Woman injured while giving birth awarded £1.6m compensation

On behalf of Attwaters Jameson Hill posted in Uncategorised on Thursday, August 14th, 2014

A high achieving city trader has been awarded nearly £1.6m compensation after she was left with life-changing injuries due to errors by her obstetrician when she was giving birth to her first child.

A high achieving city trader has been awarded nearly £1.6m compensation after she was left with life-changing injuries due to errors by her obstetrician when she was giving birth to her first child.

Sarah Davison was earning more than £200,000 a year with Credit Suisse in London. Then in 2008, she gave birth to her first child Freddie at a privately run hospital in London. During her labour she suffered a severe tear which was not properly treated.

Mrs Davison later underwent reconstruction surgery which brought some improvement but she still experienced severe pain and had difficulty in controlling her bowels. She was left with ongoing symptoms which caused her embarrassment and distress and which prevented her from returning to work.

The obstetrician admitted liability and agreed damages for pain, suffering and future medical care but disputed Mrs Davison’s claim for loss of past and future earnings. His lawyers argued that she had made a lifestyle choice to leave her high paid job following the birth of her second child in 2010 and her third child in 2013.

The court, however, rejected that argument and awarded Mrs Davison a total of £1.59m to compensate for her injuries and her loss of earnings.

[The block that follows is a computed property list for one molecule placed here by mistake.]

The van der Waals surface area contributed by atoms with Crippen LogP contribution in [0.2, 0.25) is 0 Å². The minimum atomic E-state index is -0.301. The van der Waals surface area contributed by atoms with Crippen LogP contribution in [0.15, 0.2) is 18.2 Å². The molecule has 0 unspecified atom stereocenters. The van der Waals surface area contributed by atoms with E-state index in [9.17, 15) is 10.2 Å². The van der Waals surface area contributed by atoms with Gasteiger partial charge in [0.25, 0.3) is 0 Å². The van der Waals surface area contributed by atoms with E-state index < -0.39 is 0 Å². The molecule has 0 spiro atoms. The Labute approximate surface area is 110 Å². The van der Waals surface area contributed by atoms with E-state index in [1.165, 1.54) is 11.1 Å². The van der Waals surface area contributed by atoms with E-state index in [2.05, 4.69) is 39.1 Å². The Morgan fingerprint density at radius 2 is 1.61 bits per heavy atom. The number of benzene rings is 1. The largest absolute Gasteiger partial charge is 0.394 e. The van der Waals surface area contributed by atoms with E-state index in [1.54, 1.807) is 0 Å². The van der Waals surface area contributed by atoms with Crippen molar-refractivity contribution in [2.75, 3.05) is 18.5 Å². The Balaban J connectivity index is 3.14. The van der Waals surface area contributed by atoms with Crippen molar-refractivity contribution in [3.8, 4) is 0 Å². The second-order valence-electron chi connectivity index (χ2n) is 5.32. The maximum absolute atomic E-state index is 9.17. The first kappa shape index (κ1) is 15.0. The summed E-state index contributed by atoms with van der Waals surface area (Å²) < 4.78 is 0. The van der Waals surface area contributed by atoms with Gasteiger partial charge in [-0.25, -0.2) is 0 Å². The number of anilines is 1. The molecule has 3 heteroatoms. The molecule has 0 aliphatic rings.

Mrs Justice Andrews, who heard the case, said: “It appears there was no proper examination carried out post-delivery, so that the severity of the tear remained undetected and thus it was not made the subject of immediate surgical repair and treatment with antibiotics.”

“This is a case in which Mrs Davison’s injury has put paid to her ability to return to any form of work in the financial sector and severely limited the nature of any future employment.

“Many of her undoubted talents are going to go to waste. Her future is uncertain and any work that she does undertake in future is likely to be fairly solitary and considerably less well paid.”

Madeline Seibert, Partner said: “This is a terrible example of a highly talented person having to leave her profession through no fault of her own, with all the financial losses that brings.

“It is not unusual for the other party to dispute the level of damages but as this case shows, the courts will do everything possible to ensure that the victim is fairly compensated.”

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